CATEGORIES Movies
It might be time to apologize for all those Ben Affleck jokes, because in the nearly 15 years since Matt Damon and Affleck took the Oscar podium for "Good Will Hunting," only one of them has become a successful writer/director -- and it's not Damon.

And with Affleck's "Argo" steamrolling ahead as an Oscar contender (but not for director, alas), his former writing partner will attempt to catch up a bit with his new movie "Promised Land," which sees Damon team up once again with "Good Will Hunting" director Gus Van Sant as a writer and leading man.

An earnest Capra-esque drama starring Damon, Frances McDormand and co-writer John Krasinski, "Promised Land" follows Steve Butler (Damon), a well-meaning gas company employee who's in charge of paving the way for the company's operations in a small farming community. And everything's business as usual, until an outspoken school teacher (Hal Holbrook) and a charming environmental crusader (Krasinski) threaten to derail Steve's tried-and-true game plan.

Originally, Damon was supposed to make his directorial debut with "Promised Land," until his busy acting schedule forced him to cede the director's chair to Van Sant (and robbed us of seeing him go head-to-head with Affleck at the box office). Instead, Damon teamed up with another actor in Krasinski to produce the project and write the script, based on a story from novelist Dave Eggers. Of course, most moviegoers know Krasinski as Jim from "The Office," and he plays off that persona well as Dustin Noble, competing with Steve for the affections of both the townspeople, and more painfully, his newfound love interest Alice (Rosemarie DeWitt). And Dustin makes for a good foil, using his charm and a sob story to shoot holes in Steve's argument that natural gas is a safe source of energy, until you hate him almost as much as Steve does. (A third act twist does the rest.)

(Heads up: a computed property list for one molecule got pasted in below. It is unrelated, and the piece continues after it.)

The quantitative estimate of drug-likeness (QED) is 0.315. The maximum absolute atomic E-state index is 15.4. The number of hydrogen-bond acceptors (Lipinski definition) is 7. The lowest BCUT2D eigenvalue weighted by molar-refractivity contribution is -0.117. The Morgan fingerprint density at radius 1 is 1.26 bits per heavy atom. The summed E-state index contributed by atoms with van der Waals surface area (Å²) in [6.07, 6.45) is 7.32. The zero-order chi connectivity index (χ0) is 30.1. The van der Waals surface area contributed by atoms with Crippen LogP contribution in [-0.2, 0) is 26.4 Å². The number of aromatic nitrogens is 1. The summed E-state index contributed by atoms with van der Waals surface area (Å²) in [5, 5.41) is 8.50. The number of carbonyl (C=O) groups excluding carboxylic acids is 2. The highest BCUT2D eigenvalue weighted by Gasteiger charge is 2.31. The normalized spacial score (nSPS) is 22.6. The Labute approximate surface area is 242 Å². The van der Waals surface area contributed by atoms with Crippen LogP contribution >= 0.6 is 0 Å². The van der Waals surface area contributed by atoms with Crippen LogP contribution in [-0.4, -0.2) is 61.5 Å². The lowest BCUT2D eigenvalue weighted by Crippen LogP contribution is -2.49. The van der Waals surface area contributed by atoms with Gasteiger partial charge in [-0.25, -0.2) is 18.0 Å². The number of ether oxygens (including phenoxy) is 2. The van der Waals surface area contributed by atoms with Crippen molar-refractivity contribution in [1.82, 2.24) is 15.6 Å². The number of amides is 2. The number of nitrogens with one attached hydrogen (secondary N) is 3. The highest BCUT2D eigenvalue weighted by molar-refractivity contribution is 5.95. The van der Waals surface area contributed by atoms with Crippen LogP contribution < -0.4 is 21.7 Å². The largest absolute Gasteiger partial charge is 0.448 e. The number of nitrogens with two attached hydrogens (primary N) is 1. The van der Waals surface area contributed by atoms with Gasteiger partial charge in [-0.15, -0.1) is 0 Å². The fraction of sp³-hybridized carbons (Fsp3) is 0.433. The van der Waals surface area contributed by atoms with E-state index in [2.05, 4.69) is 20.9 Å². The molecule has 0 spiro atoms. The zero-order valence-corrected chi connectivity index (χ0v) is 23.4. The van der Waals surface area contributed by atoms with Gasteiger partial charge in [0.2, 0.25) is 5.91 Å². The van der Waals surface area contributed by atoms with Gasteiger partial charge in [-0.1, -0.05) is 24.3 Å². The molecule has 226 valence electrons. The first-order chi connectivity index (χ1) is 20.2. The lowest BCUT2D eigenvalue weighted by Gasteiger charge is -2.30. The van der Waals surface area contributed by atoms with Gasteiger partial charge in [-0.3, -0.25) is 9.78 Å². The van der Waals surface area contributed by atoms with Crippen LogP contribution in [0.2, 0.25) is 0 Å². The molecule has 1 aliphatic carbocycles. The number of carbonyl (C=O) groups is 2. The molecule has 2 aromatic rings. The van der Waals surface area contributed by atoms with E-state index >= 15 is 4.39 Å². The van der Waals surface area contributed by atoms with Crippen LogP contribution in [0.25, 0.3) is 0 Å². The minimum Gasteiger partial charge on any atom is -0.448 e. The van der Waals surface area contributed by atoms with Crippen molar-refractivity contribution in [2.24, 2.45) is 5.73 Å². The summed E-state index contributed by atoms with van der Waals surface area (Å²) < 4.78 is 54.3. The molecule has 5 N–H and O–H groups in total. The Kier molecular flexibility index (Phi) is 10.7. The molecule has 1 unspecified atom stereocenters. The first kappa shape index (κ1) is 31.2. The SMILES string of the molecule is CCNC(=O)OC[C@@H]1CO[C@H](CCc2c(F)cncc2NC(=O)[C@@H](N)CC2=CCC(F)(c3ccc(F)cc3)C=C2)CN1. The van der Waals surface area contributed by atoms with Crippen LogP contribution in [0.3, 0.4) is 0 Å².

Initially, it's a little disconcerting to find yourself rooting for the "bad guy" over the plucky environmentalist, as "Promised Land" plays out like an anti-"Erin Brockovich." But Damon is no "Thank You for Smoking"-esque cynic; he genuinely believes he's helping the townspeople, even as he aims to lull them into signing on the dotted line with a well-practiced palaver and small-town costume (complete with the tags still on). Much like his iconic Will Hunting though, Damon's Butler may seem like one thing, but actually goes much deeper, provided you give him a chance. Whether he's a genius-janitor or a nice guy-natural gas pitchman, appearances can be deceiving. And despite his current circumstances (and what they might say about him), Steve's still a good guy underneath, something the movie is all too eager to help him prove.

Like his sometimes co-stars George Clooney and Brad Pitt, as Damon's platform and star have grown, he's also become increasingly outspoken about issues that are important to him; first teacher tenure, now fracking. And it shows in "Promised Land," a tight character piece that's an Issue Movie masquerading as a personal drama (or, depending who you talk to, vice versa). But despite appearances, this is no simple vanity project; at least initially, Damon's new movie ends up being more complicated than you might expect, even though it's abundantly clear where the filmmakers stand on natural gas drilling.

Of course, the film isn't without its flaws. After a strong first half that attempts to show the complexity of the fracking issue, "Promised Land" wraps up far too neatly, as it attempts to force Steve's character into an audience-friendly movie makeover. You'd think a salesman as experienced as Steve would be better-prepped to handle people like Dustin, and it's hard to buy that someone who just scored a big promotion would be so impossibly flummoxed by a lone environmentalist with a few posters and pamphlets. But it's all in service of hammering home the Big Message, even when it comes at the expense of the main character.

And that unfortunately means that any hopes of Damon and Van Sant finding their past Oscar magic are slim. Sure, "Promised Land" has some crowd-pleasing elements, but it won't capture audiences the way "Good Will Hunting" did fifteen years earlier. And despite being well-acted, well-shot, and well-edited, and the proven pedigree of its cast and crew, the movie's simultaneously too preachy and not preachy enough to hit the sweet spot with Oscar voters, almost like it's on the fence about committing to its own politics.

So maybe it's about time for Damon to reteam with his old pal Ben Affleck instead, who's a fair bet to take home a solo writing honor this year for his third feature, and a director who's shown exactly the sort of vigor that "Promised Land" lacks. Back in 1997, who would've predicted that Affleck would be the award-worthy filmmaker, while Damon was the one who'd have to prove to audiences he was more than just another A-list actor with a politically-charged vanity project? How do you like them apples, indeed.